AAS 197, January 2001
Session 29. Protostellar Outflows
Oral, Monday, January 8, 2001, 1:30-3:00pm, Royal Palm 3/4

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[29.04] The effects of mass outflows from young stellar objects on their surrounding

Hector Arce (Harvard University)

We use new millimeter wavelength observations to reveal the important effects that outflows from young stellar objects have on their surroundings. Our data samples the outflow-cloud interaction at different size scales, from the star-forming core to parsec-scale distances from the outflow source. By combining high sensitivity, and relatively high spatial resolution observations with large-scale maps at different molecular transitions, we are able to study the structure of the observed outflows, as well as the effects they have on the ambient gas. Using the FCRAO 14m telescope, we studied the effects that outflows have on their parent cores, by observing ---at high velocity resolution--- a sample of cores which harbor outflow sources. In order to study the outflow-cloud interaction on parsec scales, we observed two giant molecular outflows (PV Ceph and HH 300) and a large extent of their surroundings. These outflows were mapped in the 12CO(2--1) line, using the NRAO 12m telescope, and the 12CO(1--0) and 13CO(1--0) lines, using the FCRAO 14m telescope. We also performed high spatial and velocity resolution observations, with the IRAM 30m telescope, of the gas surrounding several HH knots of the PV Ceph flow.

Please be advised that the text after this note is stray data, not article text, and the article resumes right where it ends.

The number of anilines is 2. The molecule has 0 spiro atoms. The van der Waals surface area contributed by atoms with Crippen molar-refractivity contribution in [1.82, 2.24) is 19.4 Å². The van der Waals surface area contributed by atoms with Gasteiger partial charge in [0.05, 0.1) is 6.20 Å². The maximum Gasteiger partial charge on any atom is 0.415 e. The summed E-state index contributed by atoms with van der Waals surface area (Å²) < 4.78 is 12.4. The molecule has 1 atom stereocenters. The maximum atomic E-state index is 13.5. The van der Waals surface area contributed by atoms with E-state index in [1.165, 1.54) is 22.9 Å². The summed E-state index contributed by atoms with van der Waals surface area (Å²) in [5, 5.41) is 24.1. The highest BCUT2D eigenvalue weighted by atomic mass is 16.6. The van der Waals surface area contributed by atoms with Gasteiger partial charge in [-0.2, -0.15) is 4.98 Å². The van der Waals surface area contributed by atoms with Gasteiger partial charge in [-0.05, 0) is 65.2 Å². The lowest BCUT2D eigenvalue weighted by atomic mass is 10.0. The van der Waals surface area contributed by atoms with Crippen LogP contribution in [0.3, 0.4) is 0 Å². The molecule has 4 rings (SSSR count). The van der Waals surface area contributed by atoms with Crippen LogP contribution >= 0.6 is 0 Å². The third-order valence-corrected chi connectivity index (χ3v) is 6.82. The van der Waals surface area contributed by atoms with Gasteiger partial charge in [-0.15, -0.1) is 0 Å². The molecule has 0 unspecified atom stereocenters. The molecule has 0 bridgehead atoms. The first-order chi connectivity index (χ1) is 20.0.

We find that outflows, even from low-mass stars, can modify their host cloud's gas density and kinematical distribution at all the size scales we studied. With the two giant outflows data, we show how the gas spatial distribution, the velocity structure and the momentum distribution of both outflows lead us to conclude that they are predominantly formed by bow-shock prompt entrainment, from an episodic and precessing underlying wind. Our 13CO(1--0) observations show outflows are able to redistribute large amounts of their surrounding medium-density (n ~103 cm-3) gas. We conclude that the cumulative effect of many outflows have a strong influence on a molecular cloud's evolution and fate.

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The author(s) of this abstract have provided an email address for comments about the abstract: harce@cfa.harvard.edu

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